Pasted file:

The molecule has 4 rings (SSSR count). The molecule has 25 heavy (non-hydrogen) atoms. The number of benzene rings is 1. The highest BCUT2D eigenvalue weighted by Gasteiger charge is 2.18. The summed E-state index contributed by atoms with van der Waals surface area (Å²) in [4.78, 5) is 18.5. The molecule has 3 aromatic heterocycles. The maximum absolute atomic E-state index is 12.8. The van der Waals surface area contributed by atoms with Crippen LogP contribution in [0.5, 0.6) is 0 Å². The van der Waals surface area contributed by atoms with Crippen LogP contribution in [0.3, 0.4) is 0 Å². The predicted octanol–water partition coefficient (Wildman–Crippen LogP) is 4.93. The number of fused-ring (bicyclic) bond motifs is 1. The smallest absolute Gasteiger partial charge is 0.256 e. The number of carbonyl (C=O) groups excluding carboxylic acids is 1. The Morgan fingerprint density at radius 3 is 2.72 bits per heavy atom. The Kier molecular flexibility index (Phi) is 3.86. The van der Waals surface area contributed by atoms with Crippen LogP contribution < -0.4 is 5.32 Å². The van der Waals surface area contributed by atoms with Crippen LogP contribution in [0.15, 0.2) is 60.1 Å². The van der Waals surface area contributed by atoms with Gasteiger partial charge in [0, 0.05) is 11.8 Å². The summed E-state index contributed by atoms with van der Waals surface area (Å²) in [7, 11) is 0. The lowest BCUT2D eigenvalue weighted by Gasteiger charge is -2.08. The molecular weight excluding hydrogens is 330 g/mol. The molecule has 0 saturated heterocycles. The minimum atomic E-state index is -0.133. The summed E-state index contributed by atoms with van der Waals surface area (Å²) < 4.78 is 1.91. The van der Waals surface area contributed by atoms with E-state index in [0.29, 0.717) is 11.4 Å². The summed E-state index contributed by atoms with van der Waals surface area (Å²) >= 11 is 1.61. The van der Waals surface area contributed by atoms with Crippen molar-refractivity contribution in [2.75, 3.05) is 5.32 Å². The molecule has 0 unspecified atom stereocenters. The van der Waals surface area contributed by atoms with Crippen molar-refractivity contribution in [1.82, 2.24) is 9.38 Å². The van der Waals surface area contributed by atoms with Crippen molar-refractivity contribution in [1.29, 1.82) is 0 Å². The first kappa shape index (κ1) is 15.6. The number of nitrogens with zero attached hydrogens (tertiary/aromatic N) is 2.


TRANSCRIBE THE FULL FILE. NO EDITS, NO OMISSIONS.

The molecule has 4 rings (SSSR count). The molecule has 25 heavy (non-hydrogen) atoms. The number of benzene rings is 1. The highest BCUT2D eigenvalue weighted by Gasteiger charge is 2.18. The summed E-state index contributed by atoms with van der Waals surface area (Å²) in [4.78, 5) is 18.5. The molecule has 3 aromatic heterocycles. The maximum absolute atomic E-state index is 12.8. The van der Waals surface area contributed by atoms with Crippen LogP contribution in [0.5, 0.6) is 0 Å². The van der Waals surface area contributed by atoms with Crippen LogP contribution in [0.3, 0.4) is 0 Å². The predicted octanol–water partition coefficient (Wildman–Crippen LogP) is 4.93. The number of fused-ring (bicyclic) bond motifs is 1. The smallest absolute Gasteiger partial charge is 0.256 e. The number of carbonyl (C=O) groups excluding carboxylic acids is 1. The Morgan fingerprint density at radius 3 is 2.72 bits per heavy atom. The Kier molecular flexibility index (Phi) is 3.86. The van der Waals surface area contributed by atoms with Crippen LogP contribution < -0.4 is 5.32 Å². The van der Waals surface area contributed by atoms with Crippen LogP contribution in [0.15, 0.2) is 60.1 Å². The van der Waals surface area contributed by atoms with Gasteiger partial charge in [0, 0.05) is 11.8 Å². The summed E-state index contributed by atoms with van der Waals surface area (Å²) in [7, 11) is 0. The lowest BCUT2D eigenvalue weighted by Gasteiger charge is -2.08. The molecular weight excluding hydrogens is 330 g/mol. The molecule has 0 saturated heterocycles. The minimum atomic E-state index is -0.133. The summed E-state index contributed by atoms with van der Waals surface area (Å²) < 4.78 is 1.91. The van der Waals surface area contributed by atoms with E-state index in [0.29, 0.717) is 11.4 Å². The summed E-state index contributed by atoms with van der Waals surface area (Å²) >= 11 is 1.61. The van der Waals surface area contributed by atoms with Crippen molar-refractivity contribution in [2.75, 3.05) is 5.32 Å². The molecule has 0 unspecified atom stereocenters. The van der Waals surface area contributed by atoms with Crippen molar-refractivity contribution in [1.82, 2.24) is 9.38 Å². The van der Waals surface area contributed by atoms with Crippen molar-refractivity contribution in [1.29, 1.82) is 0 Å². The first kappa shape index (κ1) is 15.6. The number of nitrogens with zero attached hydrogens (tertiary/aromatic N) is 2.